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Flashcards in Pediatric Pulmonary Disorders Overview Deck (28)
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embryonic stage of lung development

3-6 weeks

i. Outpouching of the foregut into the mesoderm and begin to branch - trachea, main stem, lobar and segmental bronchi are formed, lacking cartilage, smooth muscle or nerves

ii. Epithelium remains undifferentiated

iii. Mesenchyme tissue is important to guide this branching morphogenesis

iv. Vascular connections with the atria are established, pulmonary and bronchial vessels are not well formed


pseudoglandular stage of lung development

6-16 weeks

i. Continued branching of airways - Terminal bronchioles and primitive acinar structure are formed

ii. Epithelial cells start to differentiate

iii. Pulmonary vasculature develops parallel to bronchi and bronchioles


canalicular stage of lung development

16-26 weeks

i. Continued branching to the level of primitive alveolar ducts and acinar tubules

ii. Epithelial cell differentiation becomes increasingly complex

iii. Capillaries surround distal acinar tubules to form gas exchange region of the lung

iv. By end of stage, gas exchange can be supported after birth


saccular stage of lung development

26-36 weeks

i. Further growth of lung acini

ii. Continued capillary development

iii. Epithelial cells differentiated - Type I and II alveolar cells


alveolar stage of lung development

36 weeks onward

continued development of alveoli, can persist up until adolescent age


respiratory distress syndrome (RDS)

diagnosis progressive respiratory failure, characteristic chest radiograph, which demonstrates low lung volme and diffuse reticulogranular ground-glass appearance with air bronchograms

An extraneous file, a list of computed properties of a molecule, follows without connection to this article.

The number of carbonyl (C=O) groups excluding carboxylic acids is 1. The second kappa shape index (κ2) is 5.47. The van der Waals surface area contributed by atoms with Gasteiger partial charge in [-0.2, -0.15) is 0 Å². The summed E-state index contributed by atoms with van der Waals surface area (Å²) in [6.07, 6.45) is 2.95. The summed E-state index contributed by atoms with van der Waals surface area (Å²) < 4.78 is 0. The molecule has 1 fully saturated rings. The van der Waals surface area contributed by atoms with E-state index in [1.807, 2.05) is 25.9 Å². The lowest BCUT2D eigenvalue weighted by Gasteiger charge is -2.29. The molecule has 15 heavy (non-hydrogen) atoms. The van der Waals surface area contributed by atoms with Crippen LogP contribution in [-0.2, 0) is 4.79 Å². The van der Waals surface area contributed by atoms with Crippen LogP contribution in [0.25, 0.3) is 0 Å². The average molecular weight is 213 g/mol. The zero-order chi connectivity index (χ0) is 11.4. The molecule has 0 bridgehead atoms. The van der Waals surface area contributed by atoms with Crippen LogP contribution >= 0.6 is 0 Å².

most often seen in premature infants

due to inadequate production of surfactant


bronchopulmonary dysplasia (BPD) or chronic lung disease of infancy

term given to infants who had RDS and continue to have airway and parenchymal abnormalities

if an infant is on oxygen at day 28, need to reassess oxygen need later in infancy


mild BPD

if < 32 weeks gestational age, breathing room air at 36 weeks post birth

if >/= 32 weeks gestational age, breathing room air at 56 days of life


moderate BPD

if <32 weeks gestational age, breathing <30% FIO2 at 36 age post birth

if >/= weeks gestational age, breathing <30% FIO2 at 56 days post birth


severe BPD

if < 32 weeks gestation, >30% FIO2 or positive pressure ventilation at 36 weeks post birth

if >/= 32 weeks gestation, >30% FIO2 or positive ventilation at 56 days post birth


factors that increase the risk of BPD

lower birth weight

lower gestational age

infections (both maternal and infant)

positive pressure ventilation, oxygen toxicity



antenatal steroids

accelearate morphologic development of Type I and II pneumocytes

recommended for women at risk of preterm delivery prior to 34 weeks gestation


congenital airway abnormalities



tracheoesphageal fistula


congenital parenchymal abnormalities

pulmonary sequestration

congenital pulmonary airway malformation

congenital lobar emphysema


congenital vascular abnormalities

cascular ring/slings

pulmonary arteriovenous malformations



clinical presentation - stridor

omega shaped epiglottis

short aryepiglottic folds

prolapse arytenoids

diagnosis with bronchoscopy

surgical treatment if severe



noisy breathing

etiology not ocmpletely known, but likely to be alterations of structural support